How the Brewers solve their first base conundrum will determine how much Jonathan Lucroy plays there in 2014. The Brewers' regular catcher has seen occasional time at first this season when backup Martin Maldonado does the catching, a way to keep Lucroy's big bat in the lineup.

Lucroy made his fifth start at first base on Wednesday night.

"Luc has really done a good job at first base. He's surprised me," Roenicke said. "I'm not surprised that he'll catch a ground ball and he'll pick a ball in the dirt, just because he has to do it catching, also. But he looks pretty comfortable out there."

Aoki gains success vs. lefties by differing approach

STL@MIL: Aoki belts a solo homer to tie the game at 2

MILWAUKEE -- Wednesday's Pirates-Brewers game offered a fascinating matchup: Major League Baseball's best left-handed pitcher against left-handed batters (Pittsburgh starter Francisco Liriano ) against MLB's best left-handed batter against left-handed pitchers (Milwaukee leadoff man Norichika Aoki ).

For both players, the numbers are impressive. Liriano entered Wednesday holding left-handed batters to a .336 OPS, the best mark in baseball history, as noted by the website Grantland.com (minimum 100 at-bats). Aoki entered Wednesday batting .340 against left-handers, tops among left-handed hitters in the Majors this season, with a .388 on-base percentage against left-handers that trailed only Twins catcher Joe Mauer's .394.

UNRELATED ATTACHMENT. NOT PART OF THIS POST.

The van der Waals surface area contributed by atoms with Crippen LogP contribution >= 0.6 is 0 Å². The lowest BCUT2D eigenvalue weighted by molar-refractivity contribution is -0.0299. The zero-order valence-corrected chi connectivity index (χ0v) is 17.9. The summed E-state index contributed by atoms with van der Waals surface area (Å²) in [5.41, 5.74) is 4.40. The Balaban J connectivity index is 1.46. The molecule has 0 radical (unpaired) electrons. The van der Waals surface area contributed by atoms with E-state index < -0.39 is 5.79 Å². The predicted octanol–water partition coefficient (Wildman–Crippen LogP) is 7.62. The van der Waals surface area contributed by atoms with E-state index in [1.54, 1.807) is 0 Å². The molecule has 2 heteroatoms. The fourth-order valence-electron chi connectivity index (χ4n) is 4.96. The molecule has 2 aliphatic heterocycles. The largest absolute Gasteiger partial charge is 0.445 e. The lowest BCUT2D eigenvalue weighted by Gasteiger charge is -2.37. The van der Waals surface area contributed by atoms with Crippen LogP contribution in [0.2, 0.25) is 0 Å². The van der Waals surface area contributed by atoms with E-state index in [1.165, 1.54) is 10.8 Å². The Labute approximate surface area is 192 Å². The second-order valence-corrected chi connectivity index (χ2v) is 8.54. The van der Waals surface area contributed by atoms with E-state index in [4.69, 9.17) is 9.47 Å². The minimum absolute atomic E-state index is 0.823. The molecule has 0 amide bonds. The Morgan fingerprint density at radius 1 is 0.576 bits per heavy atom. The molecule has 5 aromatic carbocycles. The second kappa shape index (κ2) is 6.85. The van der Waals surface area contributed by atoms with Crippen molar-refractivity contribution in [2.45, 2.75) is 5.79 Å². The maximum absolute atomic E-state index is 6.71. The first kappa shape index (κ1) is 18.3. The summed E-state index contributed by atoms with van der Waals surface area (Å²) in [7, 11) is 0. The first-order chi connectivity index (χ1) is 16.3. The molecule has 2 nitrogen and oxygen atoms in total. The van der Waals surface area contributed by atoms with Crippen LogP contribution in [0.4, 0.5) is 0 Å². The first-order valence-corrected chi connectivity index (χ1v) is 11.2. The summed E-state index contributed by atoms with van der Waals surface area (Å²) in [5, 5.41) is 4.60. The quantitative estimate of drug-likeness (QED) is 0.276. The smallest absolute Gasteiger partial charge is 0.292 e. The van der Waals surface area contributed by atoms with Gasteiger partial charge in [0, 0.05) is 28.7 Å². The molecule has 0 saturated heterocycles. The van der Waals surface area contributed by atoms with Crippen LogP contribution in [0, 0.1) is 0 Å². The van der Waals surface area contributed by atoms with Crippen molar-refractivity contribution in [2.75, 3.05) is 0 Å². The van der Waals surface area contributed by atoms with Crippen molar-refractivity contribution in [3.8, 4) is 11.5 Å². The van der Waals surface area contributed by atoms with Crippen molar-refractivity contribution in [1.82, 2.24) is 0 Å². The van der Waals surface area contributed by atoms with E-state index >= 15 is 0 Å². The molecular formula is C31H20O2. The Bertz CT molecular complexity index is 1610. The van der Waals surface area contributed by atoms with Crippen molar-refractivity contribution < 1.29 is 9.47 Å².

Aoki's success against southpaws is a learned skill.

"I think it was probably my first year playing professional ball," Aoki said through translator Kosuke Inaji. "Since I was a lefty, I figured I have to hit lefties as well to get playing time. So I thought of an approach, and that's where it came from."

Aoki, a three-time batting champion in Japan, declined to share any of his secrets, saying, "I don't want to say. There's different stuff that I think about when I go up to bat against a righty vs. a lefty."

Aoki was the only left-handed batter in the Brewers' starting lineup Wednesday.

He has not enjoyed the same success against right-handed pitchers, batting .263 to lower his overall average entering Wednesday to .287, with a .352 on-base percentage. His numbers are remarkably similar to last season, when Aoki went .288/.355/.433, with 81 runs scored and 30 stolen bases to finish fifth in National League Rookie of the Year Award balloting.

But asked about his season as a whole on Wednesday, Aoki said. "Looking at my numbers, I feel good, but I feel like I can do more."

Aoki's contract includes a $1.5 million club option for 2014 that the Brewers will almost certainly exercise. They have until five days after the World Series to make it official.

"I haven't heard anything," Aoki said, before adding with a smile, "The contract I'm more worried about right now is the contract for my apartment, for getting it next year. That's dependent on whether the club picks me up."

Last call

• All-Star shortstop Jean Segura was held out of Wednesday's starting lineup because he was sick, Roenicke said. He's expected back on Friday at Wrigley Field.

• Brewers head physician William Raasch examined left-hander Tom Gorzelanny's stiff shoulder on Wednesday and ordered further tests on Thursday morning. Gorzelanny may not travel with the Brewers to Chicago later in the day, Roenicke said.